140 of 147 people found the following review helpful
on December 5, 2006
Format: PaperbackVerified Purchase
Markus Zusak might be my favorite author now, and I've read a lot of books by a lot of authors. I have not, however, read three books of such magnitude by the same author. Upon completing GETTING THE GIRL, THE BOOK THIEF, and now I AM THE MESSENGER, I sit back in awe at the mastery of the writing, the power of the message, the truth of such stories.
Winner of the 2003 Children's Book Council of Australia's Book of the Year Award and nominated for best young adult book at the 2006 L.A. Times Festival of Books, I AM THE MESSENGER (or THE MESSENGER in Australia) tells the story of Ed Kennedy, nineteen-year-old taxi cab driver and all-around average guy. In fact, he's the epitome of average -- faithful friends, stinky dog, dead-end job, and girl who loves someone else.
That's why it's such a big deal for Ed, Marv, and Ritchie to get trapped in a bank during a stickup. One of the thieves gets spooked, drops his gun, and somehow Ed ends up with the weapon and the town's praise. That might be a winning hand for Ed if he doesn't receive the first mysterious playing card, the Ace of Diamonds in his mailbox. It's a card with a message for him to deliver. Or else.
Messages like Ed's will change a person, if he or she lets them. That's the beauty of Zusak's story. Ed discovers the changing power in simple, personalized messages of love, even if they're ones he's forced to deliver. While I could imagine a cynical reader calling Ed's 12 messages a tad forced, I would differ with them on every case. Ed's stories are simple proof that if a "guy like him can stand up and do what he did, then maybe everyone can. Maybe everyone can live beyond what they're capable of."
-- Reviewed by Jonathan Stephens
61 of 64 people found the following review helpful
on July 12, 2006
I bought this book recently on a serendipitous bookstore trip during a family reunion in Colorado. It is most definately worthy of the multiple starred reviews it has received. Ed Kennedy, a 19-year-old with no forseeable future, is extremely likeable and readable. His life takes a sharp turn for the positive when he receives the first card in the mail-an ace with three addresses and times. It suddenly becomes clear that these people need his help, whether in large ways or small acts of kindness. Three more aces follow, and thus embarks Ed's adventure to help other people, and naturally in the end help himself. His friends are very realistic and their issues are almost as compelling as Ed's. There is a bit of romance, but it doesn't overpower the rest of the book-it's a very nice balance. Family challenges are a major theme here, as is learning your true potential. I would recommend it to teens over the age of 15 (some swearing and violence), but it is more than adult-friendly, and interesting enough to be a page turner for all ages, and the price is unbeatable as well. All I have to say thank heavens for spontaneous trips and books like this!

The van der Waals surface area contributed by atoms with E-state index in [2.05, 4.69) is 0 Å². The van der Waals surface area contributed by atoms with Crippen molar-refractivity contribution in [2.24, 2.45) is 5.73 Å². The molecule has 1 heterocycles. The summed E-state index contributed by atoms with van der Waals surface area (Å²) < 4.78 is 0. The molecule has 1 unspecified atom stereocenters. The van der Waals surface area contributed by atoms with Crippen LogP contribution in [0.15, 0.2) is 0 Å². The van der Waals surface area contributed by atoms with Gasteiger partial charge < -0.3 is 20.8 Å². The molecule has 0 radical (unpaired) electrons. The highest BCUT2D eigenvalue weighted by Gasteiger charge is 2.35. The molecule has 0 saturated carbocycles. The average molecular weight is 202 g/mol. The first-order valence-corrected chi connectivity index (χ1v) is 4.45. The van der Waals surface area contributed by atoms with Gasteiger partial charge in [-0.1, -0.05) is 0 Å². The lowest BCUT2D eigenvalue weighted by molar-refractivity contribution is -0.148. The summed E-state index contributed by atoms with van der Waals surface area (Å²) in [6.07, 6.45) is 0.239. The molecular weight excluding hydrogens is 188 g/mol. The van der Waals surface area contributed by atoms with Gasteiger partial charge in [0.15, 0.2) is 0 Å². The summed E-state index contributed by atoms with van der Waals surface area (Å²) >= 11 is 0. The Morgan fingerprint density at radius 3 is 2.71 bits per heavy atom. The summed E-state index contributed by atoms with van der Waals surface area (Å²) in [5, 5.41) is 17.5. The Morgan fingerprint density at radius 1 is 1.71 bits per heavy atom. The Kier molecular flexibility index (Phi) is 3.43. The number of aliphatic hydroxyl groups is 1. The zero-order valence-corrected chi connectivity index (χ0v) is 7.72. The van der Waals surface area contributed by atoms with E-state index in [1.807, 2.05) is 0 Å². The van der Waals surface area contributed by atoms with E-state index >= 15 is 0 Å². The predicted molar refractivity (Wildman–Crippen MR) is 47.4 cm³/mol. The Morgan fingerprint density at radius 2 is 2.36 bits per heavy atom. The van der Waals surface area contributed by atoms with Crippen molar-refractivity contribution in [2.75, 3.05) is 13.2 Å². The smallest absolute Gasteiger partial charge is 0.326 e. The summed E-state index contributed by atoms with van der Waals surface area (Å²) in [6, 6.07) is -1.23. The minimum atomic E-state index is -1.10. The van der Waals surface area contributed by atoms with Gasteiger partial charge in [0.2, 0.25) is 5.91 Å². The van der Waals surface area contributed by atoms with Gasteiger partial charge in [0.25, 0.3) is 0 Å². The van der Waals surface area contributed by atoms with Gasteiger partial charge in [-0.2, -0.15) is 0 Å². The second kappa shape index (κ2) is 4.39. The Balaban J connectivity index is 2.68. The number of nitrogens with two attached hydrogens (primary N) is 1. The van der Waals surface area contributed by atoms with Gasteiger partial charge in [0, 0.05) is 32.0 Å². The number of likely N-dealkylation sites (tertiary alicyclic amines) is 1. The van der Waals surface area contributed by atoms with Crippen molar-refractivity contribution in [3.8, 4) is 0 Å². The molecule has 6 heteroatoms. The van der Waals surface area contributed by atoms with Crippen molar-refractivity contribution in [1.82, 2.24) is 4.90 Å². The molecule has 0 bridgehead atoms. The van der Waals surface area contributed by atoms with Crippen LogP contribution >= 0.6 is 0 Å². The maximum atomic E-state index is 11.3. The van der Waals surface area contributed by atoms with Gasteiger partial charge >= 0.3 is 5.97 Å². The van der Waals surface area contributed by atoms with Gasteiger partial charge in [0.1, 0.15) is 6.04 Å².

16 of 16 people found the following review helpful
on August 30, 2008
Format: PaperbackVerified Purchase
Markus is an immensely talented guy - I flipped over every page where he described something with such clever beauty that actually caught my breath while reading it. As result, my copy has so many bent pages it looks like it lost a fight with a rabid cat. This man is a unique author who can capture many fringe emotions (poignancy, heartburn, shame) that most authors ignore because they lack the talent to adequately describe them.
Is the story particularly gripping? No.
Is the pacing appropriate? No. There are many scenes that seemed irrelevant. In fact I once read that a "tight story" is one where no scene or character could be removed without the whole thing falling apart. This is not a tight story.
Is the ending satisfying? Sort of. Yes. No. Although I give him credit for balls. The ending is a ballsy cop out.
I also wonder why this is classified as a young adult novel. If "young" means that most of the main characters are "young" and they are struggling to find their way in the world, then yes it is properly classified. However the reality is that this is a fairly adult book and I wonder what criteria the editor ultimately used to put it in the YA category. The heavy emphasis on alcohol and sex (even rape) seems a bit ragged for the generally softer category of YA. Does this book fit in with the Twillight series? I don't think so....